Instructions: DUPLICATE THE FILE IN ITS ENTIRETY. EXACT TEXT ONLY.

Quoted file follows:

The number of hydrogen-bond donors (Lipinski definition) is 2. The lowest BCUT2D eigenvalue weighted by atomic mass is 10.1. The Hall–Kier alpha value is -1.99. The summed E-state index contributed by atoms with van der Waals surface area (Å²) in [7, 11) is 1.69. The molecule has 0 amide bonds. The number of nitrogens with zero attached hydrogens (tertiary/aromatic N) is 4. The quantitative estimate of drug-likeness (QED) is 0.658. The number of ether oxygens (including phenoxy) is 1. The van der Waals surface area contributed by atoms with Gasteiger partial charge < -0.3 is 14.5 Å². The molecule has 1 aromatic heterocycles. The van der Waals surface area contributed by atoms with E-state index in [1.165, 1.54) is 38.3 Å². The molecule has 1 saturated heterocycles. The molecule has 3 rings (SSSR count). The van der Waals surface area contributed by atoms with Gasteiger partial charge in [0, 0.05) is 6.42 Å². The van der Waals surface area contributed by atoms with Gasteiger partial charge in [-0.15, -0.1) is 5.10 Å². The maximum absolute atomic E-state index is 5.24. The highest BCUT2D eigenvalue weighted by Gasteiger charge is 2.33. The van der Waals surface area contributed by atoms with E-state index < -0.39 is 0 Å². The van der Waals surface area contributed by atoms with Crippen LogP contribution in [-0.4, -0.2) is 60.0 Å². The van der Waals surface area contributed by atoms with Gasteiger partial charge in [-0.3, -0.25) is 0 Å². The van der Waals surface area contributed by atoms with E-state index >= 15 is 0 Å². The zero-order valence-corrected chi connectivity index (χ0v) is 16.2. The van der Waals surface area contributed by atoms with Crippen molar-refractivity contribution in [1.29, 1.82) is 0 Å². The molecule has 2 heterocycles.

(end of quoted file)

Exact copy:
The number of hydrogen-bond donors (Lipinski definition) is 2. The lowest BCUT2D eigenvalue weighted by atomic mass is 10.1. The Hall–Kier alpha value is -1.99. The summed E-state index contributed by atoms with van der Waals surface area (Å²) in [7, 11) is 1.69. The molecule has 0 amide bonds. The number of nitrogens with zero attached hydrogens (tertiary/aromatic N) is 4. The quantitative estimate of drug-likeness (QED) is 0.658. The number of ether oxygens (including phenoxy) is 1. The van der Waals surface area contributed by atoms with Gasteiger partial charge < -0.3 is 14.5 Å². The molecule has 1 aromatic heterocycles. The van der Waals surface area contributed by atoms with E-state index in [1.165, 1.54) is 38.3 Å². The molecule has 1 saturated heterocycles. The molecule has 3 rings (SSSR count). The van der Waals surface area contributed by atoms with Gasteiger partial charge in [0, 0.05) is 6.42 Å². The van der Waals surface area contributed by atoms with Gasteiger partial charge in [-0.15, -0.1) is 5.10 Å². The maximum absolute atomic E-state index is 5.24. The highest BCUT2D eigenvalue weighted by Gasteiger charge is 2.33. The van der Waals surface area contributed by atoms with E-state index < -0.39 is 0 Å². The van der Waals surface area contributed by atoms with Crippen LogP contribution in [-0.4, -0.2) is 60.0 Å². The van der Waals surface area contributed by atoms with Gasteiger partial charge in [-0.3, -0.25) is 0 Å². The van der Waals surface area contributed by atoms with E-state index >= 15 is 0 Å². The zero-order valence-corrected chi connectivity index (χ0v) is 16.2. The van der Waals surface area contributed by atoms with Crippen molar-refractivity contribution in [1.29, 1.82) is 0 Å². The molecule has 2 heterocycles.